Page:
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Rewriting Life

Born Chemist

In synthesizing drugs for glaucoma and arthritis, chemist Percy Lavon Julian found inspiration amidst adversity.

In 1916, 17-year-old Percy Lavon Julian, the grandson of a former slave, journeyed from Montgomery, AL, to Greencastle, IN, to begin his college education at DePauw University. In spite of his scant preparation-insufficient public education available to African Americans in Alabama made it necessary for him to take remedial high-school classes while at DePauw-the chemist graduated as class valedictorian. He went on to synthesize both a drug for the treatment of glaucoma and cortisone for rheumatoid arthritis.

Despite Julian’s academic success, his professors informed him that they couldn’t secure him a position at a graduate school or an industrial lab because of his race. Instead, Julian became a chemistry instructor at Fisk University in Nashville, TN; two years later, he went to Harvard University to study biophysics and organic chemistry. He received his master’s degree in 1923 but again was denied a faculty position. After teaching at West Virginia State College and Howard University, he received a grant in 1929 from the Rockefeller Foundation to get his PhD. He chose to attend the University of Vienna in Austria, where he developed a passion for the chemistry of natural products.

Julian returned to DePauw in 1932 with a colleague from Vienna to head a new research program for undergraduate organic-chemistry students. One problem the group worked on was the synthesis of physostigmine, a drug used to treat glaucoma that at the time could only be obtained from the Calabar bean. Anxious to hold onto funding during the Depression years, Julian and his team raced against a University of Oxford group to synthesize the rare drug. Julian succeeded in 1935 and became internationally famous-yet DePauw’s board of trustees still refused to grant him a professorship.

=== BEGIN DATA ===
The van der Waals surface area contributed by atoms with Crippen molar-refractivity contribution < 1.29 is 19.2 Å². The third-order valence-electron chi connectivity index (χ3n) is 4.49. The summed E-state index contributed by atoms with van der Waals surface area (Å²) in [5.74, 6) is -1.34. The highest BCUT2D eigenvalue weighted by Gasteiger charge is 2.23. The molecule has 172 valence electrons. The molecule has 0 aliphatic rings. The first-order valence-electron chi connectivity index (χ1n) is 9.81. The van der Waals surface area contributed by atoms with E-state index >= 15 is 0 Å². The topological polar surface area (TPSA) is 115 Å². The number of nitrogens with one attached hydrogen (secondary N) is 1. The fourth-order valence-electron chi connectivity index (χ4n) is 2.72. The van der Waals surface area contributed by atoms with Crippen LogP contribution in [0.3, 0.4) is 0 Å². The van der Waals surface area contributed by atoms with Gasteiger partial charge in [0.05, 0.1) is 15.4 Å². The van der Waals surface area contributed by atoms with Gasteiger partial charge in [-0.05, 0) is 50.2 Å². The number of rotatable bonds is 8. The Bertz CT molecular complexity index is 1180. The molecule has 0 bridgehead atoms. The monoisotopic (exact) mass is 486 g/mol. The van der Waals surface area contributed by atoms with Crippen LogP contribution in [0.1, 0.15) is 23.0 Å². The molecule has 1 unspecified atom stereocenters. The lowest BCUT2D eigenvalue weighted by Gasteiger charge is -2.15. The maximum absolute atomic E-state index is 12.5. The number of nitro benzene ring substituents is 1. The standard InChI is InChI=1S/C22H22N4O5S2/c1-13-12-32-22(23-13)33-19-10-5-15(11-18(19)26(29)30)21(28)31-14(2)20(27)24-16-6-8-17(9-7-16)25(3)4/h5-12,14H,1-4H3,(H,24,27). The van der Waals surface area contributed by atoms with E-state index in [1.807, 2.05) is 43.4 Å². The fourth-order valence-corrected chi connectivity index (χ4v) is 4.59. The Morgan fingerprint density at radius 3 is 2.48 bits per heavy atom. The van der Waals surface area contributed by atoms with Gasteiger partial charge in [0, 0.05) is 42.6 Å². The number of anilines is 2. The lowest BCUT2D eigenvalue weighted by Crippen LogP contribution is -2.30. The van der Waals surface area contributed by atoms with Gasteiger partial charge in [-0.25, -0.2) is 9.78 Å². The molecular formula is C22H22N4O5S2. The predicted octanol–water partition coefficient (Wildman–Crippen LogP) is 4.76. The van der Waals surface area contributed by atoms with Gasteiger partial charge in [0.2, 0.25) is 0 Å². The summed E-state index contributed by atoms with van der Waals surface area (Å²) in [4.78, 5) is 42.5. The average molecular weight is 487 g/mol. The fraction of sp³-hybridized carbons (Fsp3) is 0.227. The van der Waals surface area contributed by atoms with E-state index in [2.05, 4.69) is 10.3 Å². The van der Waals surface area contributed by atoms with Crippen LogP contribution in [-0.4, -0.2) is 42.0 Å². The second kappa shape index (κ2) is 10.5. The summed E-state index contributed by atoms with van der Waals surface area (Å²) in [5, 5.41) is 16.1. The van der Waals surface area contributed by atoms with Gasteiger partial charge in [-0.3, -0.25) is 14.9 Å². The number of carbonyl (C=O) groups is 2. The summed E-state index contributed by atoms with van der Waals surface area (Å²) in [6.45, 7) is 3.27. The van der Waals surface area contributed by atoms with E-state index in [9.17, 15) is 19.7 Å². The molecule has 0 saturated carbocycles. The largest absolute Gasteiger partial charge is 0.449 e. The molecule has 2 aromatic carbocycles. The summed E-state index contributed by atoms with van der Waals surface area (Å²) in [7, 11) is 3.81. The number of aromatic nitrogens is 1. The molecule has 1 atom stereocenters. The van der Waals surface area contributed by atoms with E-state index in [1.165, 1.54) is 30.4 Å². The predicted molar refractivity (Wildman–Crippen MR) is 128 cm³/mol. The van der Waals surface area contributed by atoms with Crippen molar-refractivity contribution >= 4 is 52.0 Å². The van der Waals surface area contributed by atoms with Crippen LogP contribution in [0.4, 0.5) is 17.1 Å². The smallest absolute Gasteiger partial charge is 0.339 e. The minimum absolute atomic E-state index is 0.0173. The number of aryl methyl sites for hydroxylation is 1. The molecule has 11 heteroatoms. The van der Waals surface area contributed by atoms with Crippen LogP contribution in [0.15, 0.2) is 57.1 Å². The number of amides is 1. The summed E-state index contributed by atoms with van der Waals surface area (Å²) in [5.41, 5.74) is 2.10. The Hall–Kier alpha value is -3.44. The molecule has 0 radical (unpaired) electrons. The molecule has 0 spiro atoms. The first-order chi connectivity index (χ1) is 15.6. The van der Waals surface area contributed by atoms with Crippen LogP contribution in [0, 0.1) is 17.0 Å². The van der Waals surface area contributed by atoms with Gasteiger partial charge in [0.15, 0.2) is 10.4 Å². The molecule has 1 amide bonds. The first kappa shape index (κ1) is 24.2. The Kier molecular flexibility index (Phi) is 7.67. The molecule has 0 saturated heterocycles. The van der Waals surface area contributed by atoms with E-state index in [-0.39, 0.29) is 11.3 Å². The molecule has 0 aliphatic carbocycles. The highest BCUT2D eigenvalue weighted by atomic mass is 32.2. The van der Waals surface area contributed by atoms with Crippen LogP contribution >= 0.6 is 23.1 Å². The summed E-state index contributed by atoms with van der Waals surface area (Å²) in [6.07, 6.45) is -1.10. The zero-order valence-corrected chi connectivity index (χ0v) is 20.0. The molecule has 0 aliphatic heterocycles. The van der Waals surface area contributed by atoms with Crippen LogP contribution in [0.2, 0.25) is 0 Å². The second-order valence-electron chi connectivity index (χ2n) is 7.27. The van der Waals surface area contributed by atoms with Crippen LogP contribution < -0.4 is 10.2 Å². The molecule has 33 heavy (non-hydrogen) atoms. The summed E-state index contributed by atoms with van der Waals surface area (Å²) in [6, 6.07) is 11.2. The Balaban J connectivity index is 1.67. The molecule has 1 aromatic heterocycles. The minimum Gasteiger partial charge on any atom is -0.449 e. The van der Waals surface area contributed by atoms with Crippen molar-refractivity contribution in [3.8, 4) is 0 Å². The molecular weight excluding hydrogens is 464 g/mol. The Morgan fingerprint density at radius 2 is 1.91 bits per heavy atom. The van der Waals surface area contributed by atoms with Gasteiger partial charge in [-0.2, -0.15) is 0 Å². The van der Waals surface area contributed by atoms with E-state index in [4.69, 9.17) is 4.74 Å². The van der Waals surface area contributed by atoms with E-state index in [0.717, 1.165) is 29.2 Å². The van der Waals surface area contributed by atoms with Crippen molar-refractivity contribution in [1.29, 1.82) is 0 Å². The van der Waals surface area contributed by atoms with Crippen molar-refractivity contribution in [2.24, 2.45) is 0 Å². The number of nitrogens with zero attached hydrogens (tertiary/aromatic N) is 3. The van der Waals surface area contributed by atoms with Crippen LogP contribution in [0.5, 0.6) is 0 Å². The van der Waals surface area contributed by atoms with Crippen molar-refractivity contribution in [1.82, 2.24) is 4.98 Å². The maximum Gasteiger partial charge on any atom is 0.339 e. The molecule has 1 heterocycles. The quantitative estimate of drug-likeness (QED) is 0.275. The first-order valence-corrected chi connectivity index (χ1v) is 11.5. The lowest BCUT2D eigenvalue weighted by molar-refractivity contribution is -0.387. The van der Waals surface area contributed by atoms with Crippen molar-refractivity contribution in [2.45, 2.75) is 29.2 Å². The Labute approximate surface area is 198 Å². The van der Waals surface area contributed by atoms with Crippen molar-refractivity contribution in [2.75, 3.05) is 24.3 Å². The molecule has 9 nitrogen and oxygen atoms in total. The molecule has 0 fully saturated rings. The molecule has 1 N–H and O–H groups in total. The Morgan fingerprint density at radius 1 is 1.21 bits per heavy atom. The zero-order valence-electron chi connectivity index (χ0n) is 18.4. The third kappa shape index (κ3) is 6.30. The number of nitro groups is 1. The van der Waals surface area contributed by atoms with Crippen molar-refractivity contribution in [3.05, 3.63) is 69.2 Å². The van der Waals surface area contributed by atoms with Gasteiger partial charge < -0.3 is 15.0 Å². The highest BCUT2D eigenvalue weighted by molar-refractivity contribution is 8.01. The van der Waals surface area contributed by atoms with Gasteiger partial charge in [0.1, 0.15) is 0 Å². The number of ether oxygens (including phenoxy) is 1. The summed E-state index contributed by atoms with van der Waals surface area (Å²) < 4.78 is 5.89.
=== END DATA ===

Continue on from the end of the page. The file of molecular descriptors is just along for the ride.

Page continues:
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Frustrated, Julian left academia the next year to become research director for soya products at Chicago-based Glidden. There, he made perhaps his most important discovery. In 1948, Julian heard that scientists at the Mayo Clinic had discovered a substance that successfully treated rheumatoid arthritis. Since it was a steroid, the class of chemicals that Julian specialized in, he hurried to create it synthetically. Within a year, he had succeeded; his work was largely responsible for making hydrocortisone widely available and affordable. Over the next 25 years, Julian founded two research organizations and received many patents. He kept ties with DePauw, the school that originally couldn’t find him work; in the years before his death in 1975, he served on the board of trustees.

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